“But food companies are motivated to help farmers meet the challenges of more sustainable production to ensure adequate food production and a healthy environment over the long term,” she says. “Everyone is motivated to work to improve our food supply.”
She adds that there are variances in geographic regions: differences in soil type, differences in climate, and changing weather patterns that all make for challenges in data gathering and analysis.
“It’s crucial to understand how different practices in different regions affect the fate of nutrients and sediment, which together impact water quality. But our knowledge gap is not necessarily about building a better model, but understanding what we do know better, and the environmental consequences of those factors.”
Star Ratings for Farmers
For decades, environmentally conscious consumers have been able to select appliances and fixtures whose efficiencies meet the WaterSense or Energy Star standards. Now something similar is available for farmers: NutrientStar.
Karen Chapman, manager of agriculture sustainability and the administrator of the Environmental Defense Fund (EDF) NutrientStar program, explains, “These days consumers have a lot more interest in food—where does it come from, is it grown sustainability—and people want to know if they are making choices in food that is grown under environmentally-responsible conditions.”
The NutrientStar program is a division of the EDF, a not-for-profit organization that takes a multidisciplinary approach to solving environmental problems. This includes partnerships with policymakers, corporations, and consumers. The EDF is also a member of Field to Market.
“The EDF has partnered with manufactures in our food supply chain like Walmart and General Mills. These companies were looking to find a means that defined sustainable sourcing, and they asked us how we would go about ‘recommending’ one grain producer who used best management practices over another,” says Chapman.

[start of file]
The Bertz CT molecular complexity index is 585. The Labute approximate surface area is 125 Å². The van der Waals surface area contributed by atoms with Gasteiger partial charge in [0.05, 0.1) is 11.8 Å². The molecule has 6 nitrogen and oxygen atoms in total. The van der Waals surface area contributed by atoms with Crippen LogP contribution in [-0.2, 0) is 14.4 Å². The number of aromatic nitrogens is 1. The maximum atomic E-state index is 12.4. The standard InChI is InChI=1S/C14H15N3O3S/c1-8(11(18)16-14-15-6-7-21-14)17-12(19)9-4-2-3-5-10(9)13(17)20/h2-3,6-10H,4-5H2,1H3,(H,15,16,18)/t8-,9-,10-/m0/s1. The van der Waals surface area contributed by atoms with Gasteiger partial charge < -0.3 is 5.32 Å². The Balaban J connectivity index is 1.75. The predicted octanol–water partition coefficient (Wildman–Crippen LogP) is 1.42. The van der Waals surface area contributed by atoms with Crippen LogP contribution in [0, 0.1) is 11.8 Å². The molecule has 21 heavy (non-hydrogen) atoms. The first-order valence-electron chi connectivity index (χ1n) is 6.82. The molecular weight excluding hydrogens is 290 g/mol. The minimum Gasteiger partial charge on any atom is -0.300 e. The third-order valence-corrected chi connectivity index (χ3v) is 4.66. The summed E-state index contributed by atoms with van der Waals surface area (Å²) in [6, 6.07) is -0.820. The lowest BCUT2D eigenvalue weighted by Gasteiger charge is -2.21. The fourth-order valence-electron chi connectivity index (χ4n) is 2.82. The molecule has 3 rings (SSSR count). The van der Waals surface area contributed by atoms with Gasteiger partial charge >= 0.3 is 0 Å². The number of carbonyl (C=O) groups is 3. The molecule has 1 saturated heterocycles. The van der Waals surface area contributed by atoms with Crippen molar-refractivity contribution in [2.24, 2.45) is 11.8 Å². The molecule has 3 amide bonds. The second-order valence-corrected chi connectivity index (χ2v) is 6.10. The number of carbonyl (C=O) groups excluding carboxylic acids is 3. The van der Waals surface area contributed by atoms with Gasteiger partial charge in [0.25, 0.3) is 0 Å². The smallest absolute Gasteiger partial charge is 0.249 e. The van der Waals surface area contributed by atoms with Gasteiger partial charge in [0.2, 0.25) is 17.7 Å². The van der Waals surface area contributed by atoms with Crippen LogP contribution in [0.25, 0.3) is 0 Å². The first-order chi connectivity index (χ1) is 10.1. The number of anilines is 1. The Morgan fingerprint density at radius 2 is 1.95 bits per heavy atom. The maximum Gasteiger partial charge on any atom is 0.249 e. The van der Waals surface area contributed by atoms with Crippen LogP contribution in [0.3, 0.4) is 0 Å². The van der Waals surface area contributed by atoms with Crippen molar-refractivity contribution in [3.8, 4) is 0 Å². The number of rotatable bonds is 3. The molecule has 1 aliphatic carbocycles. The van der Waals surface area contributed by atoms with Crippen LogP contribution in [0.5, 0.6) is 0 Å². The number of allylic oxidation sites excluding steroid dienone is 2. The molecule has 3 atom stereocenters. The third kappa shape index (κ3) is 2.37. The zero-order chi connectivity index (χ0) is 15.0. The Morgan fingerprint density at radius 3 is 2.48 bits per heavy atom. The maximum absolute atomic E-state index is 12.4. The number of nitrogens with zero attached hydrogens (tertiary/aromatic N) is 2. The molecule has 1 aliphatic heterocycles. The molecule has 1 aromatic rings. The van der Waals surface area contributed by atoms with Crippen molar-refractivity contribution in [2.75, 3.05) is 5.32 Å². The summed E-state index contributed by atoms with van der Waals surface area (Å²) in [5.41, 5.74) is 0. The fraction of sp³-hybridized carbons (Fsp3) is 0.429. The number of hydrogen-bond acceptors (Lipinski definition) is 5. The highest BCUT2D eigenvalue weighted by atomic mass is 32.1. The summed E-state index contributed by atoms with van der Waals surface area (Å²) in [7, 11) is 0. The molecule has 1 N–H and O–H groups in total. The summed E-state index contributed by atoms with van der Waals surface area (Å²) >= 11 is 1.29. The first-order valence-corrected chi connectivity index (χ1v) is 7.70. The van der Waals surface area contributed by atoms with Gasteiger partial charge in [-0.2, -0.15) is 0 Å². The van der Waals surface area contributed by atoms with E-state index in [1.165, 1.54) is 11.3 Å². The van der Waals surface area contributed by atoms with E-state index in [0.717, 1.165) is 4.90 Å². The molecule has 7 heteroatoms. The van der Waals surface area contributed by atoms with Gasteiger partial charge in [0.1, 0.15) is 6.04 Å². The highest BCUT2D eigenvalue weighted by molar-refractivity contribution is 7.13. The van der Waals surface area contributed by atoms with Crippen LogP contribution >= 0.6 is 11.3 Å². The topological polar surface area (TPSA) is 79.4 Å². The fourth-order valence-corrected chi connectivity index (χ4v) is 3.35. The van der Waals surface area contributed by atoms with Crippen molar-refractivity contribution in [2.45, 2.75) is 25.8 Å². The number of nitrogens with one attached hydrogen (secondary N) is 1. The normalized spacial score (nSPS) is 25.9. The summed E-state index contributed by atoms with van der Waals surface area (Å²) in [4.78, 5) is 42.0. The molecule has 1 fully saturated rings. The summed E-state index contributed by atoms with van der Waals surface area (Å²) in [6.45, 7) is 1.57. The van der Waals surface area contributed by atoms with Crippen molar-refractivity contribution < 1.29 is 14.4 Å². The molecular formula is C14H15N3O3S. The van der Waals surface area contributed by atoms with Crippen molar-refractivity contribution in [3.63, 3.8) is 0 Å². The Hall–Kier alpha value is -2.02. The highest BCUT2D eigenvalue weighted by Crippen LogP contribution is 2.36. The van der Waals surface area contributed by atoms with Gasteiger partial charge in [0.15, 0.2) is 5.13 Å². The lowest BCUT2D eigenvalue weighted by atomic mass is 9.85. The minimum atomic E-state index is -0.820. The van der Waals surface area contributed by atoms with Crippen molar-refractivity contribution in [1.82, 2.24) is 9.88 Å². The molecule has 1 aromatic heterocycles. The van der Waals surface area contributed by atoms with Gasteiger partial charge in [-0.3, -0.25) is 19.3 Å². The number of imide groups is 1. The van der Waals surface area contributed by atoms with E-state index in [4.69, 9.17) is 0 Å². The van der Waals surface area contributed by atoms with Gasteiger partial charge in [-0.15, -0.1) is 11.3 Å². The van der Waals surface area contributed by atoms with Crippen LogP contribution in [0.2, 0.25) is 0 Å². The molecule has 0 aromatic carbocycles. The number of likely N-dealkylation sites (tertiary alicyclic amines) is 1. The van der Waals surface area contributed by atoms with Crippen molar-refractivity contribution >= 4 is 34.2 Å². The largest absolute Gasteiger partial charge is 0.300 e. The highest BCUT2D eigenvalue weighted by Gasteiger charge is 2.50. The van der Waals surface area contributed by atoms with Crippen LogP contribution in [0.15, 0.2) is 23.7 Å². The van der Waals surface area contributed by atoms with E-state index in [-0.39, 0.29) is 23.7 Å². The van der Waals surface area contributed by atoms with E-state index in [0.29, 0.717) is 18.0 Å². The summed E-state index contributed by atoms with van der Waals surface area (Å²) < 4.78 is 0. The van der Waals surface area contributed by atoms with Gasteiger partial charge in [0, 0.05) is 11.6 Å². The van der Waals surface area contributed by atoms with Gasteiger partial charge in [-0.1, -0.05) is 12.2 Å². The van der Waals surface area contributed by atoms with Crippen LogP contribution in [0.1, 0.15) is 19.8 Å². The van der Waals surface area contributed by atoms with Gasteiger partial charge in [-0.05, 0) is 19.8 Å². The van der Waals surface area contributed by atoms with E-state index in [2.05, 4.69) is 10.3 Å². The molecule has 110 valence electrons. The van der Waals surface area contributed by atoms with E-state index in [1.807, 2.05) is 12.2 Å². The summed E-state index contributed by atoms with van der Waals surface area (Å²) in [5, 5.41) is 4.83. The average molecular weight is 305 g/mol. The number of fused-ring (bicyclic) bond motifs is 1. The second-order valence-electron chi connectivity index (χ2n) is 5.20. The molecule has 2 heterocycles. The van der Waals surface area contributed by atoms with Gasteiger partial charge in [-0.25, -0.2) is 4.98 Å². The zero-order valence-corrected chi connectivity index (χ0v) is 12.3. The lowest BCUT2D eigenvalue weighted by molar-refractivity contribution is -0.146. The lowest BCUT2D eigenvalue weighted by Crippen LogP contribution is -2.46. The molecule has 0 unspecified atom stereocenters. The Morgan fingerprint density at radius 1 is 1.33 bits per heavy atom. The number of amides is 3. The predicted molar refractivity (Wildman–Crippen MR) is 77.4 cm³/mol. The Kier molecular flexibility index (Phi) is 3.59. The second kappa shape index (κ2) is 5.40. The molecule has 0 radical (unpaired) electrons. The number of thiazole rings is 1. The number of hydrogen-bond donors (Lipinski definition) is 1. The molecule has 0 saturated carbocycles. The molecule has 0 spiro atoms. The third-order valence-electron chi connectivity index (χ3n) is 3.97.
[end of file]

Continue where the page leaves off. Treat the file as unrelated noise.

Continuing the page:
She says the EDF devised the labeling of NutrientStar to denote producers whose grains and products like fruits or vegetables were grown using cover crops and techniques to advance soil health and manage nutrients.
“We had to define what exactly is a sustainable source, and NutrientStar is a toolbox that farmers really like. Every top producer we’ve talked to is unbelievably enthused. Farmers have so many choices, and we’re trying to close the gap between information and implementation with the best decision support and modeling tools.”
One example she cites is changing practices for nutrient management in different parts of the country, encouraging Midwest corn producers to move nutrient application from the fall to the spring.
“Our models are tested by a science review panel and respected industry representatives, and these show that farmers will save money and reduce runoff significantly. It’s known that fall fertilizer application is lost both to the air and to water, through runoff in snowmelt and fall and spring pre-planting rains.”